Knowles-Carter has a reasonable claim to the title of loneliest woman in the world. In Beyoncé’s world, others are stars, but she is the Sun, emitting a light so blinding it excludes all other sources of radiation. Other artists are refracted through her, and intelligible only in terms of their distance from her. She is pop music’s Meryl Streep: an overbearing, vampiric creature who sucks life out of the rest of the world, and disappears from memory as soon as she leaves the stage. Her voice is technically spectacular, sure. But that’s all it is, and its technical wizardry leaves no space for feeling, and, thus, enduring memory. 

That doesn’t mean she’s not confident–or, at least, that she doesn’t project confidence through spectacle. “I have an authentic, God-given talent, drive, and longevity that will always separate me from everyone else,” she once said, in response to a question about her rivalry with Rihanna. If you say so, dear. 

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The world has been failing Beyoncé in the last few years, mocking her clumsy attempts to muzzle photographers and her cowardice at the aforementioned inauguration: she bottled out of singing live, then had to be wheeled out at a press conference to belt an over-the-top, face-saving a cappella version of “The Star-Spangled Banner.” We already knew she could sing. The question was why she hadn’t. What’s a chanteuse for, if she can’t sing live on the day?

That was the first of a series of signs that Beyoncé was annoyed with us for not recognising her transcendent brilliance. It’s an anxiety that never makes it into her musicmores the pity. There is no true agony in a Beyoncé record. What separates her music from the greats of the past–compare her frivolous riffs with the exquisite torture of late Billie Holiday album Lady in Satin–is the impression that she’s never known pain, and that her heart’s not really in all this. That’s not true of her contemporaries. No serious person pays attention to, or can even tell the difference between, those bland white girls Taylor Swift and Katy Perry. But consider Céline Dion, who is in so much pain she shares it with us every time she sings. Or Mariah Carey, whose defining professional characteristic is success against the odds.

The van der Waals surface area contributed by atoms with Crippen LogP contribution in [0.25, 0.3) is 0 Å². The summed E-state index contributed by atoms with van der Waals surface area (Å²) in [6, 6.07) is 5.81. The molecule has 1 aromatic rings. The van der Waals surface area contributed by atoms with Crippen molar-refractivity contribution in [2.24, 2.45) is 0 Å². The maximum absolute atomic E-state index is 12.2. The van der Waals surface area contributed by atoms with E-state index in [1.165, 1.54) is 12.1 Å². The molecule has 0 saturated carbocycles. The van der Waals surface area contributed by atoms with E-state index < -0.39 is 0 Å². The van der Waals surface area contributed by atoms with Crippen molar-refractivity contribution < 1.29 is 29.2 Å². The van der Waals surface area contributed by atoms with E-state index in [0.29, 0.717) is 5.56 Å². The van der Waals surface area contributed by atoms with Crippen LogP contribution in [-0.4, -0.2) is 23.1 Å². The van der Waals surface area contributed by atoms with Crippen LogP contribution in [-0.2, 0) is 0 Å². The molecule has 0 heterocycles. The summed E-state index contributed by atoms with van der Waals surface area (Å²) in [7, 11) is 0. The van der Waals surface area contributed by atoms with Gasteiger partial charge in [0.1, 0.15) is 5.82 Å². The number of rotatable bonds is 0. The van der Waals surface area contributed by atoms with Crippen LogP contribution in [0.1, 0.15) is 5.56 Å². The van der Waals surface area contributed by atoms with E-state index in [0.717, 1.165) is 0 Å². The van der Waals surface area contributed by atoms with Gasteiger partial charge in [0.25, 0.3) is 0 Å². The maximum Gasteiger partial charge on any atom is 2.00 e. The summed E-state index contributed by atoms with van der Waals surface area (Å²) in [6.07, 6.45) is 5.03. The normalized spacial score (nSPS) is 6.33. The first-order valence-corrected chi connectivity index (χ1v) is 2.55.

In place of redemptive fables, those essential human experiences we look to our pop icons to make sense of, Beyoncé offers cold, theatrical certainty. “Why Don’t You Love Me” from 2008’s I Am… Sasha Fierce comes closest in the Beyoncé canon to delivering genuine anguish. But the video shows up the song’s failings: even at her most desolate, Beyoncé cannot bear the thought of being ugly. So she invents an aesthetic of despair more beautiful than any video she’d previously produced. 

Part of the reason Beyoncé has lost spiritual purchase on listeners is that she has drifted from her faith. Her waffly, incomprehensible live interludes between songs and her non-committal answers in interviews, though drenched in thanks-be-to-God apophthegms, have less in common with her religious upbringing than they do the faux-spirituality of Oprah Winfrey. Predictably, Beyoncé and Oprah adore each other. Like Winfrey, she has left religion behind in favour of “spirituality,” convenient to both women because it is infinitely extensible, adaptable to circumstance and because, with God out of the picture, Beyoncé and Oprah are free to indulge their own gigantic egos. When Beyoncé says “God,” she means “Beyoncé.” Even Kim Kardashian has more intellectual integrity than that.

As the biggest pair of lungs in Destiny’s Child, Knowles-Carter revealed a self-awareness and humility that might have developed into an inspirational personality. When she sang in praise of the Lord in the late 1990s, we believed her: the Amazing Grace outro on 1999’s The Writing’s On The Wall is Beyoncé at her most ecstatically revealing and spiritually engaged. (The schmaltzy, self-conscious harmonies of the gospel medley on Survivor, two years later, have none of the same soul.)

But any trace of duty or reverence before God disappeared after 2003’s “Crazy in Love,” perhaps her last genuine expression of emotion. Beyoncé has become the deity she used to worship. Yet, for all her power and ubiquity, she remains the most radically insecure figure in the heavens, approving only those images of herself that project a spiritual and sexual serenity she has not worked to achieve in her personal life. She tried to have unflattering images from that Superbowl performance scrubbed from the internet (imagine it), and she has banned press photographers from her latest tour. Other stars use photo ops to send messages, but Beyoncé’s relationship with the camera tells us nothing, except that she is vain and controlling.